3 Reasons for Creative Learning and Tutoring

I believe that education should be fun and creative as well as educational. 

Picture of plastic paint pots with brushes

Below are 3 benefits to tutoring creatively.

  1. Better results

In 2009, Mike Baker wrote a BBC article called "Benefits of Creative Classrooms".  In this article he highlighted that National Foundation for Educational Research (NFER) indicated that young people on the Creative Partnerships' Programme achieved "on average, the equivalent of 2.5 grades better progress in GCSE than similar young people in other schools".  It is worth noting that "creativity has been shown to be distinct from intelligence" (Caroline Sharp) - one can score well in creativity and still do poorly on IQ tests.  For this reason it is now generally believed that there are many forms of intelligence.

  1. Improves multi-faceted thinking

Mann in his 2006 paper, "Creativity the essence of Mathematics", wrote that "a good mathematical mind is capable of flexible thought and manipulate and investigate a problem from many different aspects".  Mann believes that creativity in Mathematics promotes thinking that is multi-dimensional that there are not just right and wrong answers and that there are different ways of thinking.

Indeed, Caroline Sharp (2004) pointed out that at Foundation Stage the 2000 Curriculum stated that "Being creative enables children to make connections between one area of learning and another and so extend their understanding.  This area includes art, music, dance, role-play and imaginative play".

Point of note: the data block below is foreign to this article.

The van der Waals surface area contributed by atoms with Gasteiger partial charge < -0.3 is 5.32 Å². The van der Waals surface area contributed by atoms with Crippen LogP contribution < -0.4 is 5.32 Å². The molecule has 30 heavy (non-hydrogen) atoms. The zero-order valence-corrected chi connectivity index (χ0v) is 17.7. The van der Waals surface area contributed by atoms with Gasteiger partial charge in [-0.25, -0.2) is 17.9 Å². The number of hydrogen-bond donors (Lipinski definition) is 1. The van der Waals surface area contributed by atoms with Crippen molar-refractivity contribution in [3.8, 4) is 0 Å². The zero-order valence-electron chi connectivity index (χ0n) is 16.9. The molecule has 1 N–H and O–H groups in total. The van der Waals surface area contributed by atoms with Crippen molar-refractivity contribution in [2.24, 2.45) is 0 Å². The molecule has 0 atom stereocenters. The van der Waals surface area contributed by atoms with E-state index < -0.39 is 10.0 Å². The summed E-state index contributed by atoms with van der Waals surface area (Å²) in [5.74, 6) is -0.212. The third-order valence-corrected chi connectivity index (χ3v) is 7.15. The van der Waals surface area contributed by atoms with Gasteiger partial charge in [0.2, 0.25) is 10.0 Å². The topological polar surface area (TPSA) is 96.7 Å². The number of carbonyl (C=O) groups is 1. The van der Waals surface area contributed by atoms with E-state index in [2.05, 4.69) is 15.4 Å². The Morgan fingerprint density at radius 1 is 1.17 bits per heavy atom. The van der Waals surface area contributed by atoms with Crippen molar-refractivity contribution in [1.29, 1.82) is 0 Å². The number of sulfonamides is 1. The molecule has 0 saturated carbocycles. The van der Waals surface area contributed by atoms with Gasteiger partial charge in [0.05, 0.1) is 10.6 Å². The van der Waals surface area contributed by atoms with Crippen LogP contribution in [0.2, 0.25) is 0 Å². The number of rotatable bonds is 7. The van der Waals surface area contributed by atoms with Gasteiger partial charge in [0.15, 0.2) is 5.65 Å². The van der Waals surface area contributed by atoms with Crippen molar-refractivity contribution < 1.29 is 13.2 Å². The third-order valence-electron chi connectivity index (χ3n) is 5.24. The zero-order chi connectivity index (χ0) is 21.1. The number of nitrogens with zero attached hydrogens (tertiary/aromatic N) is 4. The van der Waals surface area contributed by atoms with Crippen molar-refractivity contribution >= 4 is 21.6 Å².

1. Most sort after skill set

In 2010, an IBMsurvey was conducted and it was found that creativity is the most sought after skill sets.  More than 1500 Chief Executive Officers from 60 countries and 33 industries worldwide were surveyed.  Many of us believe we are not creative but as Caroline Sharp points out many Early Years children have an inbuilt level of creativity and creativity can be skill learned and encouraged.  This raises two questions.  Firstly can pupils learn to be creative and secondly is the current curriculum causing us to unlearn the skill?

All these reasons seem to point to creativity being a positive attribute and that parents, tutors, students and education staff should all be trying to enrich a pupil's ability and prospects through creativity.

For creative, fun and educational tutoring visit http://rebecca.kesler.co.uk


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